Thank you: Annie, for coaching me, Tulie, for being an amazing example of excellent riding, Bob, for helping me with my dinner expenses, and most of all Finesse, for always trying so hard with everything I ask of her, and teaching me new things along the way.

Thursday, June 9, 2016

MVRU Riders earn top spots at Appleatchee

Twelve riders and eight horses representing Methow Valley Riding Unlimited’s equestrian team traveled to Wenatchee last weekend to compete in the Appleatchee Riders Dressage Show. The show has been an annual tradition for the team since 2001, offering an opportunity for young and new riders to experience their first show.

“It was a tremendous learning experience. We had riders ranging in age from 4 to 68," said head coach Annie Budiselich. "Four of those riders were doing their first dressage show. It was hard work in the intense heat but it built camaraderie.”

Highlights from the weekend included many first and second place ribbons, including three riders receiving high score awards:

·       Sydney Schuler, 13 of Winthrop riding Buttons, a Percheron  cross owned by Methow Valley Riding Unlimited;

·       Tulie Budiselich 20, of Twisp, riding Willy, a Haflinger owned by Cindy Mackie, and

·        Alexis Larson, 12, of Kirkland, riding Sparks Fly, a Welsh/Welsh Cob also owned by Methow Valley Riding Unlimited.

Hana and her proud mama Jasmine
Hana Werntz, age 4 of Twisp, competed in her first horse show, trotting with Sparks Fly to Katy Perry’s “Firework” while dressed in a blue tutu.

Three other team members also experienced their first dressage show: Kierra Reichert, 12, of Winthrop, Kristy Vieth, 14 of Twisp, and Pippa Smith, 9, of Riverside, WA, all earning ribbons for their performances at the introductory level. Reichert placed first in her equitation class on MV Finesse, a Morgan-quarter horse cross owned by Methow Valley Riding Unlimited.

Riders await results of equitation class.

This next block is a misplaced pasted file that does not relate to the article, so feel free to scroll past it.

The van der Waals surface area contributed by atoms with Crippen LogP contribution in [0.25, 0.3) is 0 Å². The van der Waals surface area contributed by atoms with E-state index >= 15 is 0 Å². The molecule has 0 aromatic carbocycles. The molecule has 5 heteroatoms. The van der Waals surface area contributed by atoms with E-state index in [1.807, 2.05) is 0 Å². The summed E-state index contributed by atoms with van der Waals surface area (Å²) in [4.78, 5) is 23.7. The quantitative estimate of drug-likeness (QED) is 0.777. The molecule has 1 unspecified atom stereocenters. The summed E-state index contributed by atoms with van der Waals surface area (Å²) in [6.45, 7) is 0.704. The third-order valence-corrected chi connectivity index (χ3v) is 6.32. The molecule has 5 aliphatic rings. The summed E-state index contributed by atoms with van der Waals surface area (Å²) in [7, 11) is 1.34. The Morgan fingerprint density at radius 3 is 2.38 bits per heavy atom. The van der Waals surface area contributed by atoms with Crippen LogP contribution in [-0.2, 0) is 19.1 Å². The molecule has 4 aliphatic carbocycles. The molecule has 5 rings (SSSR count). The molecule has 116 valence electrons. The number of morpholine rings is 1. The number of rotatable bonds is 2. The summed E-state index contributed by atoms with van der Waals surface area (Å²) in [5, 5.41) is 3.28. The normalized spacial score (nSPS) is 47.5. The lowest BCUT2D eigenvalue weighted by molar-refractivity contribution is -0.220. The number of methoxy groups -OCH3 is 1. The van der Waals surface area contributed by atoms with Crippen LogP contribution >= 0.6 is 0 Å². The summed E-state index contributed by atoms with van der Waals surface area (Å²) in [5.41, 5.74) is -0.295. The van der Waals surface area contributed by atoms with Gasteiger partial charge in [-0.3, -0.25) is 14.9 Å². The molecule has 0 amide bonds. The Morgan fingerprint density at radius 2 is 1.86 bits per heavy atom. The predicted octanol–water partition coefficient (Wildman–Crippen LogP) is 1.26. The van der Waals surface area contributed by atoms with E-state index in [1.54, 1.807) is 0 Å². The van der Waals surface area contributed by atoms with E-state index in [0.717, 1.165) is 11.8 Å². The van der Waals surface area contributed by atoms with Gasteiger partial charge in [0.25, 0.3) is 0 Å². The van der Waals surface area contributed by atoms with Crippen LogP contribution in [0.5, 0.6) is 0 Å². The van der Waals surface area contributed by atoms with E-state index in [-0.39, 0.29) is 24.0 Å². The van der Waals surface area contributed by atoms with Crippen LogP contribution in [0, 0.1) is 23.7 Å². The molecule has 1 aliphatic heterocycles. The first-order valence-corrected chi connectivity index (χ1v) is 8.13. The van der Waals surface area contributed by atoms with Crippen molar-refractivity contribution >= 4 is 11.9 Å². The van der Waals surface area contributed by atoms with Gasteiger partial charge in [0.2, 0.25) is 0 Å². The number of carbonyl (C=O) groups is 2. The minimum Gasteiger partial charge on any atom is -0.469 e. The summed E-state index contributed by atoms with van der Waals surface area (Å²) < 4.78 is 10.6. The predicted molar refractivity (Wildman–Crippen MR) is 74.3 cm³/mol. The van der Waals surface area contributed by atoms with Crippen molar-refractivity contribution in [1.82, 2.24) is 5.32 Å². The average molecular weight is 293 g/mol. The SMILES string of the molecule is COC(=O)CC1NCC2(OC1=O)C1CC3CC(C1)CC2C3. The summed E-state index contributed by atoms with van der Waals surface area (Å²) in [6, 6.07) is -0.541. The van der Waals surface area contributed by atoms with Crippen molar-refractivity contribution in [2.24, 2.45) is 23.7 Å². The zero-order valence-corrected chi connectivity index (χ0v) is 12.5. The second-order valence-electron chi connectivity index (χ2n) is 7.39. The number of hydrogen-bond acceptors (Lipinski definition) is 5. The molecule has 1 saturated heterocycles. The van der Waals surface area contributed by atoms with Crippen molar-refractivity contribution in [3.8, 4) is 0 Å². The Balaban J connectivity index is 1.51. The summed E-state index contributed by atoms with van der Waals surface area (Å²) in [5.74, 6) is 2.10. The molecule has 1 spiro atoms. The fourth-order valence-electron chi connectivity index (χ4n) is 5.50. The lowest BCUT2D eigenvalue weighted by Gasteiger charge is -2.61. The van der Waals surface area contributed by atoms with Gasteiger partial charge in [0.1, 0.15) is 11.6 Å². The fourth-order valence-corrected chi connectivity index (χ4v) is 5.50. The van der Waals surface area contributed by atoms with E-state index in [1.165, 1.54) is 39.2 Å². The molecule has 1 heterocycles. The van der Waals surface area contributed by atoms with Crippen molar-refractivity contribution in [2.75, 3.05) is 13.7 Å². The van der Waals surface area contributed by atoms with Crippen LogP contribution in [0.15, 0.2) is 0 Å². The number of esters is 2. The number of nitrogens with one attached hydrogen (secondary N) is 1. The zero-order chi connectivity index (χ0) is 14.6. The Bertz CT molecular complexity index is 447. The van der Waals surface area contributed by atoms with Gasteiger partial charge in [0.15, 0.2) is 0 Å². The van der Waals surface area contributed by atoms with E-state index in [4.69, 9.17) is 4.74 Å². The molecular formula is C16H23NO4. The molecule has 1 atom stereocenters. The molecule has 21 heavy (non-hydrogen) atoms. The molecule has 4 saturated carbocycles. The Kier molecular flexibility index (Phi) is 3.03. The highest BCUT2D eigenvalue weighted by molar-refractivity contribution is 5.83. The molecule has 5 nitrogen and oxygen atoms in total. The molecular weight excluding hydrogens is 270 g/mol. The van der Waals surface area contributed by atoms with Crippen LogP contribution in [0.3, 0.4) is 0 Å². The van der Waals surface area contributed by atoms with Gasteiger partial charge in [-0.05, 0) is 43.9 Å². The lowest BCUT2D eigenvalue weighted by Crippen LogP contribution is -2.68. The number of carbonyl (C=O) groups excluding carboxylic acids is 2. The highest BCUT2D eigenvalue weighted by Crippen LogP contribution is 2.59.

Adult riders competing included Bob Levy, 63, of Winthrop on his Irish Sporthorse Paddy, Jasmine Minbashian, 45, of Twisp, riding thoroughbred Wyatt Russian owned by Annie Budiselich and Bob Levy, Cathy Upper, 63, of Winthrop, riding Forest, a thoroughbred owned by Tulie Budiselich, and Cindy Mackie, 68, of Winthrop riding her Haflinger, Willy. Team coaches Annie and Tulie Budiselich also competed at first and second levels respectively.

Mackie and Tulie Budiselich also rode a Western dressage test, which is similar to English dressage but the test is ridden in Western tack with a “soft feel.”
Tulie got high point doing western dressage on Willy

Dressage is a term that comes from the French word meaning "training" and its purpose is to develop the horse’s natural athletic ability and willingness to work, making him calm, supple and attentive to his rider. When the series of movements are performed well, there is an impression of the horse 'dancing' with their rider.

In dressage competitions, horse and rider perform a “test” comprised of a series of movements appropriate for their level of training while being scored by a judge.  Scores are given as a percentage and scores above 60% show proficiency at that level. 

MVRU wants to extend a HUGE thank you to the parents who helped make this trip possible. We couldn't do it without your support! A very special thanks to Deb Schuler and Nancy Juergens for being our most excellent camp hosts. And last but not least to Eli Smith for taking such great photos and sharing them with us.

 More of Eli's photos:
Jasmine and Wyatt Russian

Kierra and Finesse won their equitation class

Pippa on Sparks
Cathy and Forest rode a very relaxed test

Lexi showing off Sparks' free walk.